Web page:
Adam, Brooke, Chrissy, and Tyler

Welcome to ABC & T. Hope you enjoy catching up on our family events and my scrapbook creations!

Saturday, June 22, 2013

Lonely Firefly Chalk Pastels

Welcome to another week of my e-course art class!  I continue to learn so much from Patty at Deep Space Sparkle.  I have so many ideas spinning through my head...I know, what's new!!  This week one of the techniques we learned was how to incorporate chalk pastels into arts integration.  I didn't realize all of the cool things you could do with chalk!  I actually used it in my room last year.  The kid's favorite activity was the Klee Cats from Patty at Deep Space Sparkle.  You can purchase the PDF at  The other activity I used chalks for was our Eric Carle author's study unit.  Each week we read a different story by Eric Carle and discussed the main character of each and character traits.  Then, we recreated the main character using several different art mediums:  wall paper, fabric samples, construction paper, oil pastels, watercolors, and CHALK!  The vibrant color of chalk on black paper is beautiful.  So, I stuck with that idea for this week's homework assignment but added more detail per what Patty taught me!  Of course Brooke wanted to join along so I have her finished firefly as well!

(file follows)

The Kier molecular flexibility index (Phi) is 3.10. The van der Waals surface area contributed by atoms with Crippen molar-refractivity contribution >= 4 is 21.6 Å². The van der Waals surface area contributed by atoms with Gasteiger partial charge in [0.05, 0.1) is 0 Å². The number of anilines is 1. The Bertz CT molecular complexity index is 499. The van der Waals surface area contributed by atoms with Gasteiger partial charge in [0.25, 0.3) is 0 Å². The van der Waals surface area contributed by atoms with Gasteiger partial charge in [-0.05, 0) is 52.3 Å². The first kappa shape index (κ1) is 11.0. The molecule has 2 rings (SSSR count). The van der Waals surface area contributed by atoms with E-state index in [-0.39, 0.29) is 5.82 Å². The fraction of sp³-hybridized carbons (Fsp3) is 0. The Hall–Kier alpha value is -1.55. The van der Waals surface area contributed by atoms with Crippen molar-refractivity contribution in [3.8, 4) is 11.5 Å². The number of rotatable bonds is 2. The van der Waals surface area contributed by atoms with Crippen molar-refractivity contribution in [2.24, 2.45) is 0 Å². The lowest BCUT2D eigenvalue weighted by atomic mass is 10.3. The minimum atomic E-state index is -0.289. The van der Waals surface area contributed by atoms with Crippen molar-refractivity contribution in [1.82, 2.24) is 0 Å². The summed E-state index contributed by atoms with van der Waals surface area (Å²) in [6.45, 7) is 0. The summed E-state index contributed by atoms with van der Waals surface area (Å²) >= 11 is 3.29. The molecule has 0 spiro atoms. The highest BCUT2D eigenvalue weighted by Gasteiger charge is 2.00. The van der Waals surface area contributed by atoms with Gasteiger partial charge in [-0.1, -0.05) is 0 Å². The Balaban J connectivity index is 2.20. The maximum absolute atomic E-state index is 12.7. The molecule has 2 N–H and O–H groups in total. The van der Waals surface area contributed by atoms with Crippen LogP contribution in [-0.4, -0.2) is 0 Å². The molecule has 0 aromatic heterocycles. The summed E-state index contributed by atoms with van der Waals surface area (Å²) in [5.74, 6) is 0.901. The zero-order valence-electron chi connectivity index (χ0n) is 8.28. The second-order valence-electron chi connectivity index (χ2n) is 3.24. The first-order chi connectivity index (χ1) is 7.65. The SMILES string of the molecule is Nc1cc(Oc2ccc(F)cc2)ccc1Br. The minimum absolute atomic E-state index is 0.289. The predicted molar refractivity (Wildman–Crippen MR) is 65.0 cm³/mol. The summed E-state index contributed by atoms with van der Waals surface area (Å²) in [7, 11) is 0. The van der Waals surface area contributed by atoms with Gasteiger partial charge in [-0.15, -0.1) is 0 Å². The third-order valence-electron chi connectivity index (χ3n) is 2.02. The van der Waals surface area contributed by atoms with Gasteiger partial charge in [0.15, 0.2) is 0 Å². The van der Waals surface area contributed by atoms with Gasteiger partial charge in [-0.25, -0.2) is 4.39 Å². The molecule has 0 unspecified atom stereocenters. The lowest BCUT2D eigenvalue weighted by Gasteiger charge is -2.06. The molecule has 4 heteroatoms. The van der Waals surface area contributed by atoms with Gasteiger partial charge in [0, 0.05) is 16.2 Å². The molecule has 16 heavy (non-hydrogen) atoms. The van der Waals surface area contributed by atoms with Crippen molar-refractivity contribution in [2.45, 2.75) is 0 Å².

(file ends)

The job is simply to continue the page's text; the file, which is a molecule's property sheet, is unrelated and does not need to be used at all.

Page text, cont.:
Eric Carle Inspired Fireflies- Using Chalk Pastels
First Grade 
 Objectives:  TSW recall the main character of the story.
TSW recall character traits.
TSW infer the character's likes and dislikes.
TSW use chalk pastels and oil pastels/glue.
TSW blend chalk pastels.
The Lonely Firefly by Eric Carle   
Oil Pastels/ Liquid Glue
Chalk Pastels
Black Paper (any size you prefer)